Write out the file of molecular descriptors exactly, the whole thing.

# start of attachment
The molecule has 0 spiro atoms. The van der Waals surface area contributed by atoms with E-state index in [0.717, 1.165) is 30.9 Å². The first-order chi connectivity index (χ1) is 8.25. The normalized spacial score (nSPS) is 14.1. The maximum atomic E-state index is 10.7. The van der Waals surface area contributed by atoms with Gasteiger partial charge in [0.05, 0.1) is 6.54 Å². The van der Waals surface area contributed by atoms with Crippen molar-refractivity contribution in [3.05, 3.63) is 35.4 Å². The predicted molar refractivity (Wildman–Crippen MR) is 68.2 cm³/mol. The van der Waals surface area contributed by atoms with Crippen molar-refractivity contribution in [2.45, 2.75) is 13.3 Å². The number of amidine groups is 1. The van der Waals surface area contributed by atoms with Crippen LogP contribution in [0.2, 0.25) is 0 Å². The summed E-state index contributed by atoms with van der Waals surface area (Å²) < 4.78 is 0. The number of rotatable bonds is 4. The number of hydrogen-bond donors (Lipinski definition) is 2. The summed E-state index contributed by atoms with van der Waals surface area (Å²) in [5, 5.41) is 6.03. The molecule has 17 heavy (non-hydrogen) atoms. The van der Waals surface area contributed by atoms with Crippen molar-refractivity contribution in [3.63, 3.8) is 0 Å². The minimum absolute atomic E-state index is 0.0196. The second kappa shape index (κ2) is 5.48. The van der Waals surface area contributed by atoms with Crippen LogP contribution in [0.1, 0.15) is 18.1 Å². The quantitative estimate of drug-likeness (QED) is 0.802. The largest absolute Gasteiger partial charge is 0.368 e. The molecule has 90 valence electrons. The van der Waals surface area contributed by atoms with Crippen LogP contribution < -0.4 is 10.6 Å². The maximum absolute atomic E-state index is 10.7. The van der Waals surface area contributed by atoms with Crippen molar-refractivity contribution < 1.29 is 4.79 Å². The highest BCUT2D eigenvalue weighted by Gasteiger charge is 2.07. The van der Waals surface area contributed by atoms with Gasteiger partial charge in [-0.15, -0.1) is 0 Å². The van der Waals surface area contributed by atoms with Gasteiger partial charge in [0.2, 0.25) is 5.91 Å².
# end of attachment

The molecule has 0 spiro atoms. The van der Waals surface area contributed by atoms with E-state index in [0.717, 1.165) is 30.9 Å². The first-order chi connectivity index (χ1) is 8.25. The normalized spacial score (nSPS) is 14.1. The maximum atomic E-state index is 10.7. The van der Waals surface area contributed by atoms with Gasteiger partial charge in [0.05, 0.1) is 6.54 Å². The van der Waals surface area contributed by atoms with Crippen molar-refractivity contribution in [3.05, 3.63) is 35.4 Å². The predicted molar refractivity (Wildman–Crippen MR) is 68.2 cm³/mol. The van der Waals surface area contributed by atoms with Crippen molar-refractivity contribution in [2.45, 2.75) is 13.3 Å². The number of amidine groups is 1. The van der Waals surface area contributed by atoms with Crippen LogP contribution in [0.2, 0.25) is 0 Å². The summed E-state index contributed by atoms with van der Waals surface area (Å²) < 4.78 is 0. The number of rotatable bonds is 4. The number of hydrogen-bond donors (Lipinski definition) is 2. The summed E-state index contributed by atoms with van der Waals surface area (Å²) in [5, 5.41) is 6.03. The molecule has 17 heavy (non-hydrogen) atoms. The van der Waals surface area contributed by atoms with Crippen molar-refractivity contribution in [3.63, 3.8) is 0 Å². The minimum absolute atomic E-state index is 0.0196. The second kappa shape index (κ2) is 5.48. The van der Waals surface area contributed by atoms with Crippen LogP contribution in [0.1, 0.15) is 18.1 Å². The quantitative estimate of drug-likeness (QED) is 0.802. The largest absolute Gasteiger partial charge is 0.368 e. The molecule has 90 valence electrons. The van der Waals surface area contributed by atoms with Crippen LogP contribution < -0.4 is 10.6 Å². The maximum absolute atomic E-state index is 10.7. The van der Waals surface area contributed by atoms with Crippen molar-refractivity contribution < 1.29 is 4.79 Å². The highest BCUT2D eigenvalue weighted by Gasteiger charge is 2.07. The van der Waals surface area contributed by atoms with Gasteiger partial charge in [-0.15, -0.1) is 0 Å². The van der Waals surface area contributed by atoms with Gasteiger partial charge in [0.2, 0.25) is 5.91 Å².